DAY 204

Victory Chronicles
-DAY 204

September 15,2022

Special Boycott Ru Edition: Effect of Economic Isolation

Above: Merchandize ID from russia is 460-469. Image via 9GAG


Above: After McDonald’s pulled out of ru, a rebranded rusky version called Tasty and Dot with a Marriot hotels type logo was introduced.  Photo via Food Business Africa

  • Bloomberg News obtained an internal analysis prepared by russian experts to assess the real impact of sanctions, economic isolation and the fall-on effects to internal manufacturing and R&D. While the propaganda machine paints a rosy picture – the tiny dictator famously said that russia has lost nothing through its aggression – even the report’s most optimistic scenario is devastating.
  • Ru Stopped Publishing Data: Early in the war, the kremlin stopped issuing public information on economic indicators and performance data.  While some russian officials have admitted a stage of “negative growth”, overall moscow claims that the impact of sanctions has been minor.  In a report issued at the end of June 2022, the ru ministry of statistics claimed that manufacturing was over 98% year on year, retail down by 10%, inflation at 16% and real incomes down by 0.8%. The ru central bank says that an economic downturn will peak early in 2023, then rebound.

Above: Chart via Consilium

  • Western Estimates: Therefore, Western analysts have been forced to estimate and extrapolate forecasts.  Current forecasts range from optimistic – that ru is resilient and able to quickly reorient away from interdependencies – to pessimistic as sanctions continue to take effect.  On Aug 16, CNBC published a “floundering, not drowning” outlook, asserting that, “Moscow is working to recalibrate its economy in the face of a barrage of international sanctions imposed by Western powers in response to the war.”
  • On the other hand, Yale University published a study calling the picture “catastrophically crippling”. “Russia’s strategic positioning as a commodities exporter has irrevocably deteriorated, as it now deals from a position of weakness with the loss of its erstwhile main markets, and faces steep challenges executing a ‘pivot to Asia’ with non-fungible exports such as piped gas,” said the report.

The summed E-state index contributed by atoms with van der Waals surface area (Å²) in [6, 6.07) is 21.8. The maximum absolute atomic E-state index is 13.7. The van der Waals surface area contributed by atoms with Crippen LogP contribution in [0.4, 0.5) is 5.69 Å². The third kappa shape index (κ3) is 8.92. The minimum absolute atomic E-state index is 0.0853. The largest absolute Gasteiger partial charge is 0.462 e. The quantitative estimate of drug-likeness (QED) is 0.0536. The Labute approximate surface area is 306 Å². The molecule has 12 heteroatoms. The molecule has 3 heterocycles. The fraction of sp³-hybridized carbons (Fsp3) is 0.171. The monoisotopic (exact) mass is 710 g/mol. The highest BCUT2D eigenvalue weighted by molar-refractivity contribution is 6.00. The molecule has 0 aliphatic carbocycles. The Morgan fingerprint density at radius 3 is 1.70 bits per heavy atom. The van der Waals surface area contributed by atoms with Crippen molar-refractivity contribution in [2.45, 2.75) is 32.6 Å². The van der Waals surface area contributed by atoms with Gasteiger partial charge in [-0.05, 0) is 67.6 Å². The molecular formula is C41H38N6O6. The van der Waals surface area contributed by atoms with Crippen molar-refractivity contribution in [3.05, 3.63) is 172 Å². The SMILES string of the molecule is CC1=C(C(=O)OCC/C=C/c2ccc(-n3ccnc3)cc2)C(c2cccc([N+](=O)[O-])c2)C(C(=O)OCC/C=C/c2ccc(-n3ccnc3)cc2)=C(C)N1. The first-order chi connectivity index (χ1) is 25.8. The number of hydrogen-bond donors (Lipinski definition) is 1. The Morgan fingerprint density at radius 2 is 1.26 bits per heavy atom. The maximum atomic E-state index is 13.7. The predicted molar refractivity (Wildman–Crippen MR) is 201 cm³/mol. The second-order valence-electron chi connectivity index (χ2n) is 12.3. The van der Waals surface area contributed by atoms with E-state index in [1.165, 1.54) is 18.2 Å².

• Sanctions Long Game: Experience shows that sanctions are a long game, often taking years to manifest full impacts.  Many analysts have been surprised at how quickly sanctions against the aggressor state have taken hold and how globally interdependent the ru economy actually is. For example, ru manufacturing of automobiles and modern weapons has likely been crippled by sanctions on Western electronics.
  • Mitigation: To mitigate sanctions impacts, ru is building economic relations with India, China and Turkey, among others, and undertaking so-called parallel imports –  importing goods through third parties, without the consent of the manufacturing countries. Future sanctions will be targeted at closing parallel import loopholes.


Above:  Charting three bad scenarios from the confidential internal report.  Chart via Bloomberg

  • The internal report obtained by Bloomberg gives three scenarios entitled stressful (worst), inertial (non-intervention) and targeted (strong intervention).  In the targeted scenario, the economy will fall by 8.3% in 2022 and 12% in 2023.  Bloomberg took a look at key sectors including:

Above: Chart via Consilium

  • Imports And Exports: The report goes as far to say that commodity exports like fossil fuels, metals and chemicals – currently the backbone of the russian economy – will cease to be economic drivers.  Imports will be hit with the inability to procure raw materials and components that will eventually permanently limit manufacturing growth.
  • Technology: ru struggles to develop its own technological innovation and heavily depends on use of externally-developed high tech, for example, through cooperation with strategic Western partners.  “Restrictions on access to western technology may push Russia a generation or two behind current standards as it’s forced to rely on less advanced alternatives from China and Southeast Asia.”
  • Brain Drain: A mass exodus of talent is leaving ru,  which will especially impact the IT sector of the economy and put ru years if not decades behind.
  • Agriculture:  Ru is surprisingly dependent on the global economy for agricultural inputs, for example, almost all of poultry production depends on imports as well as seed for potatoes and beets.

Above: “Russia’s Plane-Making Ambition Exceeds Its Competence”. Ru’s first and last attempt to internally produce passenger aircraft went down in flames in 2019.  Photo via Moscow Times

  • Aviation: Ru is currently operating internal flights and one international flight to Minsk on foreign aircraft stolen from foreign leasing companies at the start of the war.  Spare parts and maintenance services are sanctioned, forcing ru to cannibalize spare parts from the existing fleet.  None of these craft will ever be allowed to fly in the civilized world and will eventually become dangerous without proper maintenance.

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